March 28, 1979. They told us to line up single file, wait for the buses on a bell-less afternoon. They told us there was something in the air. “Do not play outside today,” boomed the principal’s voice, as loud as East Coast thunder. We left the words on the board, left our desks, scribbled on the Etch a Sketch on the ride home, ran our fingers along the plastic piping on the green bus seats stuck with chewing gum and Silly Putty.
Nobody talked much. We looked out the windows, confused. The roads had become a sea of yellow. Schools were closing everywhere that day. “TMI melted down,” we heard the bus driver mumble. Our neighbor, Mr. Kauffman, was corralling all his cattle into the barn and shutting the door.
We were urged to stay inside, but my brothers ignored the principal, and the governor, and headed to the baseball field. I stayed home and played with my Barbies, drank Tang and watched the TV while my mom paced the house, wondering if we should evacuate. She called my father at work. “I don’t know if we’re downwind. Are we downwind?”
News anchors relayed Governor Thornburg’s latest updates. Pregnant mothers and preschool children should leave the area. The NRC had released 150,000 liters of radioactive material into the Susquehanna River, where, only a few years later we would spend whole weekends water skiing, as if the meltdown had dissolved its own memories.
My mom called my father again, “She’s in first grade. That’s almost pre-school. I think we should go to Baltimore for a few days.” 140,000 women and children had already left the area. The governor had extended the evacuation radius from three miles to 20 within two days. We stayed inside while farm animals huddled under cover and ate stored feed.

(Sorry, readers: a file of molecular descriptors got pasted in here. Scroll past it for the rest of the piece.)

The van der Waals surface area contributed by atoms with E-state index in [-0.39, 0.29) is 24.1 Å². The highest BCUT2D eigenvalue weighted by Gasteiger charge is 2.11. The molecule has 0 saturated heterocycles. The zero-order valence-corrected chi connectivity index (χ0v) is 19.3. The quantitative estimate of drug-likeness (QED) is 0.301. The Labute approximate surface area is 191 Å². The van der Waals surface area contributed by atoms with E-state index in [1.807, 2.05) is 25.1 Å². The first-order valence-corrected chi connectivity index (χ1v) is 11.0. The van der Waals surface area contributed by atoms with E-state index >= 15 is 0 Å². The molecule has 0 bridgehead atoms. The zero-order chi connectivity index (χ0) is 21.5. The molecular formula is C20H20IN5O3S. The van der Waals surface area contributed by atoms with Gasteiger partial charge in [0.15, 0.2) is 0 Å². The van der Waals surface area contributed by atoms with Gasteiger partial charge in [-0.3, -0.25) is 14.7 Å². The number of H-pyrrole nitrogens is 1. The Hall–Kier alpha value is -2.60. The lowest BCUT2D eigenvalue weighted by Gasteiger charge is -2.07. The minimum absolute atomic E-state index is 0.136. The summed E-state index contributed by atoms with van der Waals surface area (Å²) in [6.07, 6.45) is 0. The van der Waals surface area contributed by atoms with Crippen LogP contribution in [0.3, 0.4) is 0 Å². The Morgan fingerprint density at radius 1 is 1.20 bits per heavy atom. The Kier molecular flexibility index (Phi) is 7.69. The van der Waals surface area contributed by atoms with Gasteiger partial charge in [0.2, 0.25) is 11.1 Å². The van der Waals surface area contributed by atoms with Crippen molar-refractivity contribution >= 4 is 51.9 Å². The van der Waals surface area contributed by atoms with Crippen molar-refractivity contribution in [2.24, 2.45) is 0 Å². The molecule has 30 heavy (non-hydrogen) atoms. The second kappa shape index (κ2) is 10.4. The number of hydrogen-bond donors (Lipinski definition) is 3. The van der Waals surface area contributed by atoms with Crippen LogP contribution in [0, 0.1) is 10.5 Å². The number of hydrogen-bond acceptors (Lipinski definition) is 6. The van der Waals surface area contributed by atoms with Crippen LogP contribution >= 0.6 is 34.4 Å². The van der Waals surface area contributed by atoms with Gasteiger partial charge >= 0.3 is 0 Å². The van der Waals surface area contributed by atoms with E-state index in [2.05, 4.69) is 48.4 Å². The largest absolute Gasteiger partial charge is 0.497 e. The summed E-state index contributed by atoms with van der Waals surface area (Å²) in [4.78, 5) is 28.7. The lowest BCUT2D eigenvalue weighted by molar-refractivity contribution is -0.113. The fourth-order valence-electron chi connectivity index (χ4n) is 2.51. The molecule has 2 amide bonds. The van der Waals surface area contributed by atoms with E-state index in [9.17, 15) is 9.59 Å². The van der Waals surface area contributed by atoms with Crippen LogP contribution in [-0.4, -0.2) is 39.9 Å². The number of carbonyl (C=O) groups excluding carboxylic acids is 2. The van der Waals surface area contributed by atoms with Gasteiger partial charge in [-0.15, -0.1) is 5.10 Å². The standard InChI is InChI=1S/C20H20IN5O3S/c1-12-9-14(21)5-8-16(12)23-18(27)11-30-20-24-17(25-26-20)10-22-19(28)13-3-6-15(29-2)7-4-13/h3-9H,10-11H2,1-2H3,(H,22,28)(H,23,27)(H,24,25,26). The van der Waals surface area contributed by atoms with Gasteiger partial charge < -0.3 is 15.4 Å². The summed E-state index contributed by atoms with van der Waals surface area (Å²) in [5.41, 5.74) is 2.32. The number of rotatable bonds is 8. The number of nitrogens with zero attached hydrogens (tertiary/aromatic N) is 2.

Years later, reports denied the spike in infant mortality rates within the area. Apparently only a few more people died of cancer. One rode the sea of yellow buses with me. A girl whose once awkward features would be the envy of high school whores who did not know better than to dismiss her beauty until she became a model. Cheekbones like split pears, rubbed by a weary hand that held her up on her last days—when she told me how she dreamed of water skiing one more time, joking once, “Maybe I’ll glow some day.”
Holly Lynn Payne is an internationally published novelist whose work has been translated into seven languages. She is a Discover Great New Writers author for her debut novel, The Virgin’s Knot. Her novel, Kingdom of Simplicity won the Benjamin Franklin Award. She is the founder of Skywriter Books, a writing coaching and publishing consultancy. Her forthcoming novel is about a girl who meets Rumi and discovers mysticism in the 13th century. She lives in Mill Valley, California with her daughter and husband.